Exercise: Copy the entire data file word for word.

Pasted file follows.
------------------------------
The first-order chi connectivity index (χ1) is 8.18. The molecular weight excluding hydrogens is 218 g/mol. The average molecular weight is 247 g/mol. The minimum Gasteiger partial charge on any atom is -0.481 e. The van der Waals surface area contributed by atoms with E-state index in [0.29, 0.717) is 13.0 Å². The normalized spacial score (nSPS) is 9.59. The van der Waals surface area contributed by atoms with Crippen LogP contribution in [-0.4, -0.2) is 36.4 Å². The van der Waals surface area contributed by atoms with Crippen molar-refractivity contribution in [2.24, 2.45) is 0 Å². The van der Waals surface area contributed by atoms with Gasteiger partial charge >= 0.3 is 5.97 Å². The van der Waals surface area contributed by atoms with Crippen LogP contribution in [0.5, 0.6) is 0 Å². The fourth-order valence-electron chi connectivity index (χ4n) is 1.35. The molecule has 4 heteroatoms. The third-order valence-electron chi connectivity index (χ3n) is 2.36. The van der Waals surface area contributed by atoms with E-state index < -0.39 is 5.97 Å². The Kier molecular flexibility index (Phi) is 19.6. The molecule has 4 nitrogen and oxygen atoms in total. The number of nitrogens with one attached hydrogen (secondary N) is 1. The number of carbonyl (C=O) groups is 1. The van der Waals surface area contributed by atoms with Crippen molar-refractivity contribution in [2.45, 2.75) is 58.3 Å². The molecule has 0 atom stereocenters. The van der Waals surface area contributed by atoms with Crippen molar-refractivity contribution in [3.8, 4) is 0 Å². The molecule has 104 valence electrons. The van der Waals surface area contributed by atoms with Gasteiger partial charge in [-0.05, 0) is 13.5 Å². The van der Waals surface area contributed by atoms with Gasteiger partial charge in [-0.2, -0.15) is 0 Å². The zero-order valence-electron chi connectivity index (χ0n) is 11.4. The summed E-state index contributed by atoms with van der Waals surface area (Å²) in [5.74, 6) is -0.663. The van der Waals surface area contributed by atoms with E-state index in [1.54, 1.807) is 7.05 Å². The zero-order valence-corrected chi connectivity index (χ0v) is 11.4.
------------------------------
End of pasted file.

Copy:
The first-order chi connectivity index (χ1) is 8.18. The molecular weight excluding hydrogens is 218 g/mol. The average molecular weight is 247 g/mol. The minimum Gasteiger partial charge on any atom is -0.481 e. The van der Waals surface area contributed by atoms with E-state index in [0.29, 0.717) is 13.0 Å². The normalized spacial score (nSPS) is 9.59. The van der Waals surface area contributed by atoms with Crippen LogP contribution in [-0.4, -0.2) is 36.4 Å². The van der Waals surface area contributed by atoms with Crippen molar-refractivity contribution in [2.24, 2.45) is 0 Å². The van der Waals surface area contributed by atoms with Gasteiger partial charge >= 0.3 is 5.97 Å². The van der Waals surface area contributed by atoms with Crippen LogP contribution in [0.5, 0.6) is 0 Å². The fourth-order valence-electron chi connectivity index (χ4n) is 1.35. The molecule has 4 heteroatoms. The third-order valence-electron chi connectivity index (χ3n) is 2.36. The van der Waals surface area contributed by atoms with E-state index < -0.39 is 5.97 Å². The Kier molecular flexibility index (Phi) is 19.6. The molecule has 4 nitrogen and oxygen atoms in total. The number of nitrogens with one attached hydrogen (secondary N) is 1. The number of carbonyl (C=O) groups is 1. The van der Waals surface area contributed by atoms with Crippen molar-refractivity contribution in [2.45, 2.75) is 58.3 Å². The molecule has 0 atom stereocenters. The van der Waals surface area contributed by atoms with Crippen molar-refractivity contribution in [3.8, 4) is 0 Å². The molecule has 104 valence electrons. The van der Waals surface area contributed by atoms with Gasteiger partial charge in [-0.05, 0) is 13.5 Å². The van der Waals surface area contributed by atoms with Gasteiger partial charge in [-0.2, -0.15) is 0 Å². The zero-order valence-electron chi connectivity index (χ0n) is 11.4. The summed E-state index contributed by atoms with van der Waals surface area (Å²) in [5.74, 6) is -0.663. The van der Waals surface area contributed by atoms with E-state index in [1.54, 1.807) is 7.05 Å². The zero-order valence-corrected chi connectivity index (χ0v) is 11.4.